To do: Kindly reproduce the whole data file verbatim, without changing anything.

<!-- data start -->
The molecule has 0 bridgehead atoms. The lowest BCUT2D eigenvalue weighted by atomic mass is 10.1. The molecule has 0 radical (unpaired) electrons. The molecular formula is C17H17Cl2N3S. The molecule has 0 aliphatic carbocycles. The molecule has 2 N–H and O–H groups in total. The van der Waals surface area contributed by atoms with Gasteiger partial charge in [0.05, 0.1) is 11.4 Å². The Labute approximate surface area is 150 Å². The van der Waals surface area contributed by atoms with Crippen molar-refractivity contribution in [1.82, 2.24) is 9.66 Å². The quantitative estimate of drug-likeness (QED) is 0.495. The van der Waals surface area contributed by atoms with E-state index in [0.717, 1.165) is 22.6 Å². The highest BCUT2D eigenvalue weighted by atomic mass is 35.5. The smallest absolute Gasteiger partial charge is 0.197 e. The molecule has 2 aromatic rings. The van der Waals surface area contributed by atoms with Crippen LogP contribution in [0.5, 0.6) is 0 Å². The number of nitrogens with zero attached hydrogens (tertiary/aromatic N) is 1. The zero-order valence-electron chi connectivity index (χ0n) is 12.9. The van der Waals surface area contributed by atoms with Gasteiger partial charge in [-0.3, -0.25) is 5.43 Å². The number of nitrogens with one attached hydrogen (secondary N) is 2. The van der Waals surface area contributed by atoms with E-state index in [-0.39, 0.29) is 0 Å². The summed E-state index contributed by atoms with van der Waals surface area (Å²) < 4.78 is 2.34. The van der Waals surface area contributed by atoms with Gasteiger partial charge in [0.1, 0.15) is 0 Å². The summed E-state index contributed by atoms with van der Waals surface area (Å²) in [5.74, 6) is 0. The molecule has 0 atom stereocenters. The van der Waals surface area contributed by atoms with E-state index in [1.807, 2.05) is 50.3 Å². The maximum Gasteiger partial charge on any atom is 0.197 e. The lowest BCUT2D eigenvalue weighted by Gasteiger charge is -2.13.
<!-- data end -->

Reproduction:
The molecule has 0 bridgehead atoms. The lowest BCUT2D eigenvalue weighted by atomic mass is 10.1. The molecule has 0 radical (unpaired) electrons. The molecular formula is C17H17Cl2N3S. The molecule has 0 aliphatic carbocycles. The molecule has 2 N–H and O–H groups in total. The van der Waals surface area contributed by atoms with Gasteiger partial charge in [0.05, 0.1) is 11.4 Å². The Labute approximate surface area is 150 Å². The van der Waals surface area contributed by atoms with Crippen molar-refractivity contribution in [1.82, 2.24) is 9.66 Å². The quantitative estimate of drug-likeness (QED) is 0.495. The van der Waals surface area contributed by atoms with E-state index in [0.717, 1.165) is 22.6 Å². The highest BCUT2D eigenvalue weighted by atomic mass is 35.5. The smallest absolute Gasteiger partial charge is 0.197 e. The molecule has 2 aromatic rings. The van der Waals surface area contributed by atoms with Crippen LogP contribution in [0.5, 0.6) is 0 Å². The number of nitrogens with zero attached hydrogens (tertiary/aromatic N) is 1. The zero-order valence-electron chi connectivity index (χ0n) is 12.9. The van der Waals surface area contributed by atoms with Gasteiger partial charge in [-0.3, -0.25) is 5.43 Å². The number of nitrogens with one attached hydrogen (secondary N) is 2. The van der Waals surface area contributed by atoms with E-state index in [-0.39, 0.29) is 0 Å². The summed E-state index contributed by atoms with van der Waals surface area (Å²) < 4.78 is 2.34. The van der Waals surface area contributed by atoms with Gasteiger partial charge in [0.1, 0.15) is 0 Å². The summed E-state index contributed by atoms with van der Waals surface area (Å²) in [5.74, 6) is 0. The molecule has 0 atom stereocenters. The van der Waals surface area contributed by atoms with E-state index in [1.807, 2.05) is 50.3 Å². The maximum Gasteiger partial charge on any atom is 0.197 e. The lowest BCUT2D eigenvalue weighted by Gasteiger charge is -2.13.